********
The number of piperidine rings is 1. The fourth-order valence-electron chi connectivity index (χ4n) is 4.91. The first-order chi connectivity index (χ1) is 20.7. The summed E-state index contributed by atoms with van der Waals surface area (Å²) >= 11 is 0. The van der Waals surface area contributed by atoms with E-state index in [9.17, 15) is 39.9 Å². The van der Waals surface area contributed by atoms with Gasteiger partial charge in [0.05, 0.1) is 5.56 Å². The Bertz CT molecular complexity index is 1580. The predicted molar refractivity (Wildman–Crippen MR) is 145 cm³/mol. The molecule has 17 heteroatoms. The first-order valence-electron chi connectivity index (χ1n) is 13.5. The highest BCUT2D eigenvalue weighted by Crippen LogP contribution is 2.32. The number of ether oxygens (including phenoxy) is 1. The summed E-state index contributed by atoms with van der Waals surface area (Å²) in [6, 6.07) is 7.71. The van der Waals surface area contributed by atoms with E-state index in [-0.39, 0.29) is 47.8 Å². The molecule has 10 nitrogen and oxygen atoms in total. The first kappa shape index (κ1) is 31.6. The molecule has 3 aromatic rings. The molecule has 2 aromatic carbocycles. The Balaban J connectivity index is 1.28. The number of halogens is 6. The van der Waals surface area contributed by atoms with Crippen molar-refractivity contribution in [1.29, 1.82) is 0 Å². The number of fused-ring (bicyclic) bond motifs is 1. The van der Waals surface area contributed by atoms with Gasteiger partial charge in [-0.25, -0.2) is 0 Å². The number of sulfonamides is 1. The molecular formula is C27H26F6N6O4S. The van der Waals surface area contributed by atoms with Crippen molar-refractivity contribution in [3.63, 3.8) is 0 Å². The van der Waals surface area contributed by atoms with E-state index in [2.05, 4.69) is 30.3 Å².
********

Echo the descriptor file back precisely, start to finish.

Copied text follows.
The number of piperidine rings is 1. The fourth-order valence-electron chi connectivity index (χ4n) is 4.91. The first-order chi connectivity index (χ1) is 20.7. The summed E-state index contributed by atoms with van der Waals surface area (Å²) >= 11 is 0. The van der Waals surface area contributed by atoms with E-state index in [9.17, 15) is 39.9 Å². The van der Waals surface area contributed by atoms with Gasteiger partial charge in [0.05, 0.1) is 5.56 Å². The Bertz CT molecular complexity index is 1580. The predicted molar refractivity (Wildman–Crippen MR) is 145 cm³/mol. The molecule has 17 heteroatoms. The first-order valence-electron chi connectivity index (χ1n) is 13.5. The highest BCUT2D eigenvalue weighted by Crippen LogP contribution is 2.32. The number of ether oxygens (including phenoxy) is 1. The summed E-state index contributed by atoms with van der Waals surface area (Å²) in [6, 6.07) is 7.71. The van der Waals surface area contributed by atoms with E-state index in [-0.39, 0.29) is 47.8 Å². The molecule has 10 nitrogen and oxygen atoms in total. The first kappa shape index (κ1) is 31.6. The molecule has 3 aromatic rings. The molecule has 2 aromatic carbocycles. The Balaban J connectivity index is 1.28. The number of halogens is 6. The van der Waals surface area contributed by atoms with Crippen molar-refractivity contribution in [1.29, 1.82) is 0 Å². The number of fused-ring (bicyclic) bond motifs is 1. The van der Waals surface area contributed by atoms with Gasteiger partial charge in [-0.25, -0.2) is 0 Å². The number of sulfonamides is 1. The molecular formula is C27H26F6N6O4S. The van der Waals surface area contributed by atoms with Crippen molar-refractivity contribution in [3.63, 3.8) is 0 Å². The van der Waals surface area contributed by atoms with E-state index in [2.05, 4.69) is 30.3 Å².